News this Week

Science  12 Oct 2001:
Vol. 294, Issue 5541, pp. 278

    Massive DNA Identification Effort Gets Under Way

    1. Andrew Lawler

    At the largest crime scene in U.S. history, hundreds of police and volunteers are working around the clock, combing for victims' remains through thousands of tons of debris at the collapsed World Trade Center. A less visible but equally ambitious effort is now under way at laboratories across the country, as forensic scientists scramble to organize the largest DNA identification project in history, designed to help grieving relatives and friends bring closure to a horrific chapter of their lives.

    The task of matching remains with identities following the 11 September terrorist attack poses daunting challenges, both scientific and logistic, that will test the limits of forensic DNA technology. The work requires unprecedented coordination of city medical examiners, private gene-sequencing companies—including bioinformatics powerhouses Myriad Genetics and Celera Genomics—and FBI software specialists.

    Despite the huge scope of the task, forensic researchers say that quick action by New York authorities to organize the effort—the city hosted a coordination summit on 3 October—coupled with new technologies bodes well for its success. And, they add, the project could revitalize a struggling field already swamped with a huge backlog of demands for DNA testing.

    The Pentagon and rural Pennsylvania crashes pose a challenge similar in scale to that of other major air disasters. One hundred and eighty-eight people were killed at the Pentagon; 44 at the Pennsylvania site. From the search-and-rescue missions—now largely completed—workers have retrieved 912 and 529 tissue and bone samples, respectively. At the Armed Forces Institute of Pathology (AFIP) in Rockville, Maryland, researchers are now trying to match those samples with DNA collected from family members as well as from the clothing, hair, and toothbrushes of the victims. In contrast, the task facing those sifting through the rubble of the World Trade Center is unparalleled.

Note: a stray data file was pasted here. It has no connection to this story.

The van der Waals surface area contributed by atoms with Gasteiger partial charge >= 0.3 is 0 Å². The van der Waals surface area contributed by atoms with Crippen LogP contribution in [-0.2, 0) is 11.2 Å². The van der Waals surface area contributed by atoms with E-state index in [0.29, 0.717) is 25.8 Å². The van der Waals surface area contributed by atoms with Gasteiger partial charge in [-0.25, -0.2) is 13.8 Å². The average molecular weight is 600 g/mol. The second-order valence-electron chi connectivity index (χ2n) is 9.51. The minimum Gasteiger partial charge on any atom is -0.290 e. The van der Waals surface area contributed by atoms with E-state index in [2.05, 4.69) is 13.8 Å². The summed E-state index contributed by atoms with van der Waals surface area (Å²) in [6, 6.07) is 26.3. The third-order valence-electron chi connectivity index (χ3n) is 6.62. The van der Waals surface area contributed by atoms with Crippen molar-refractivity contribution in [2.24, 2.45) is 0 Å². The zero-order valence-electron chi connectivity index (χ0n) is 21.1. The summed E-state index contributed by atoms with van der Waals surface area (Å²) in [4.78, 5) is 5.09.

At the crash site, where more than 5000 dead are buried under pulverized steel and concrete, workers have so far collected roughly 5000 samples—a tiny fraction of the total expected. The intensity of the fire, coupled with the buildings' collapse and water poured on the site, have badly degraded the remains, says Robert Shaler, New York City's forensic biology lab chief. Debris from the site is being shipped to a Staten Island landfill and spread out so trained dogs and anthropologists can search for human remains. Those samples, now mostly bone, as well as those recovered at the site, are taken to the morgue at the New York City medical examiner's building, where DNA is extracted. Nearly 100 lab staff are working in 12-hour shifts, supplemented by a large number of volunteers, says Shaler.


    Sequencing companies are helping identify victims of the World Trade Center attack.


    Once the DNA is extracted, it is shipped to Myriad Genetics in Salt Lake City, Utah, which has worked with the New York State Police in the past and has extensive DNA identification facilities. Myriad will soon be joined by Celera Genomics of Rockville, Maryland, which will take on a hefty share of DNAprocessing. The New York medical examiner's lab and Bode Technology Group of Alexandria, Virginia, each plan to handle about 5% of the samples.